nitpicker, that is exactly why I think they haven’t noticed it, because they definitely would not have it up if they knew. It’s actually quite interesting: I think people who live in a house all the time don’t discern small details of their household items as well as guests do. I think guests are specifically taking in their surroundings and will notice more, whereas members of the household don’t really think twice.April 4, 2012 6:16 pm at 6:16 pm #868185
“how many crosses to you display in your home?”
So, now people worship things they have hanging in their home?April 4, 2012 6:18 pm at 6:18 pm #868186
Yup. The proudly showed the Third Reich their Iron Cross won in valor of Germany’s defense in the Great War.
A lot of good it did them.April 4, 2012 6:49 pm at 6:49 pm #868187cherrybimParticipant
So we dun l’cuf z’chus. Case closed.April 4, 2012 8:10 pm at 8:10 pm #868188
dun l’cuf zchus is not the issue here.
OP asked a question about what he should do. that is a practical question not what he should think.
you may be right.April 5, 2012 12:14 am at 12:14 am #868189giggle girlParticipant
Maybe ask a family member in a bataampte manner why he is wearing a cross. Perhaps there is some really good reason. I mean relatively good. There may just be a really meaningful story behind the picture. We won’t know until we ask. Ask a family member. You never know. We all might be quite surprised to find out. Please tell us what happens! I’m curious to know.
Hatzlocha Rabba U’Merubah!April 5, 2012 1:56 am at 1:56 am #868190
giggle girl, that’s a good suggestion, thank you. I don’t speak Yiddish well, but I assume “bataampte” means pleasant or respectful, yes?April 5, 2012 2:04 am at 2:04 am #868191
A cross is a religious symbol but itsef is not worshiped.April 5, 2012 6:19 am at 6:19 am #868192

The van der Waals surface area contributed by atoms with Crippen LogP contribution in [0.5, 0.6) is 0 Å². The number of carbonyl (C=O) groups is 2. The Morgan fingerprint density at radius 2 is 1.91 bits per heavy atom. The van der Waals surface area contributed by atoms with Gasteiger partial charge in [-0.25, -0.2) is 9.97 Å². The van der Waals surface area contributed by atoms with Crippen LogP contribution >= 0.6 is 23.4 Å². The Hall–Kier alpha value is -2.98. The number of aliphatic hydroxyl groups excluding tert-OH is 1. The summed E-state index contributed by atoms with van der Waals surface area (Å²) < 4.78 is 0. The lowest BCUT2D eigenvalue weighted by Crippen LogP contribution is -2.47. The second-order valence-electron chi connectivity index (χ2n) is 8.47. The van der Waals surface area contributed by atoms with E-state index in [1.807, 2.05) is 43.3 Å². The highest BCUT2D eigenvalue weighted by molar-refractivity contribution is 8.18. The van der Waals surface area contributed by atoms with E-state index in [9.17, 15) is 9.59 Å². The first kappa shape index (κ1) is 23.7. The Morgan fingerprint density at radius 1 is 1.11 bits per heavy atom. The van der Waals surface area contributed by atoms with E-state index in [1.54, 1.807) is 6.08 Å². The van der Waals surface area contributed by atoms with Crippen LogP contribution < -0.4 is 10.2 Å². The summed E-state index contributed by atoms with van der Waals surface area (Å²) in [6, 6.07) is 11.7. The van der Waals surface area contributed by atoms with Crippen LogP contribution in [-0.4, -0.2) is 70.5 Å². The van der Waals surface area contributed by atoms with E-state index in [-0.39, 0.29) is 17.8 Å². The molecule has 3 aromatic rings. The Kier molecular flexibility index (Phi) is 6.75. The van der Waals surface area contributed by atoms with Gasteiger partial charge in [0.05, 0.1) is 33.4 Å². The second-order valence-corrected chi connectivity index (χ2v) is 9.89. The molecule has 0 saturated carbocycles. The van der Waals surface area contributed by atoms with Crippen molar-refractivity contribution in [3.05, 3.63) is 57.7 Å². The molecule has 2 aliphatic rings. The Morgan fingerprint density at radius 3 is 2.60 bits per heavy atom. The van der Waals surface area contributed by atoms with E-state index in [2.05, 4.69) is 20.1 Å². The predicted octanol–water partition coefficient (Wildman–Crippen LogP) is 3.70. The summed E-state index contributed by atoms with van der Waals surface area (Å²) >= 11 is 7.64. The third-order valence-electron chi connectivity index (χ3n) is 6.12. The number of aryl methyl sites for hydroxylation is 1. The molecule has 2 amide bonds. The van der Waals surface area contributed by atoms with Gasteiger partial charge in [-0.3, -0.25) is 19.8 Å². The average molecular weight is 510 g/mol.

Apushatayid: right on the mark. Except ofcourse a cross in a church or one worn by a priest.April 5, 2012 12:22 pm at 12:22 pm #868193i love coffeParticipant
“Igros Moshe YD 1:69 regarding stamps with crosses on it.One can own them,sell them ,and look at them. Praiseworthy not to.If it is not worshiped but just for noi it seems muttar. “
sam4321- Does it say anything about a cross on a flag that one might be proud to hang in their house? I’m curious to know, thanks.April 5, 2012 2:24 pm at 2:24 pm #868194
“Except ofcourse a cross in a church or one worn by a priest.”
Even in a church or worn by a priest. The cross is a religious symbol, it is not an icon. It is not worshipped.April 5, 2012 2:50 pm at 2:50 pm #868195zahavasdadParticipant
The Iron Cross looks different than the christian cross.
It looks more like the Red Cross where all sides are equal. The christian cross has a stem.
Banning the Iron Cross would be like banning the Plus SignApril 5, 2012 3:31 pm at 3:31 pm #868196
Did you read the tshuva?April 5, 2012 3:31 pm at 3:31 pm #868197
Did you read the tshuva?April 5, 2012 4:48 pm at 4:48 pm #868198i love coffeParticipant
I’m talking about the cross on the flags such as those from, “Australia – the Union Flag in the upper hoist quarter
Denmark – a Scandinavian cross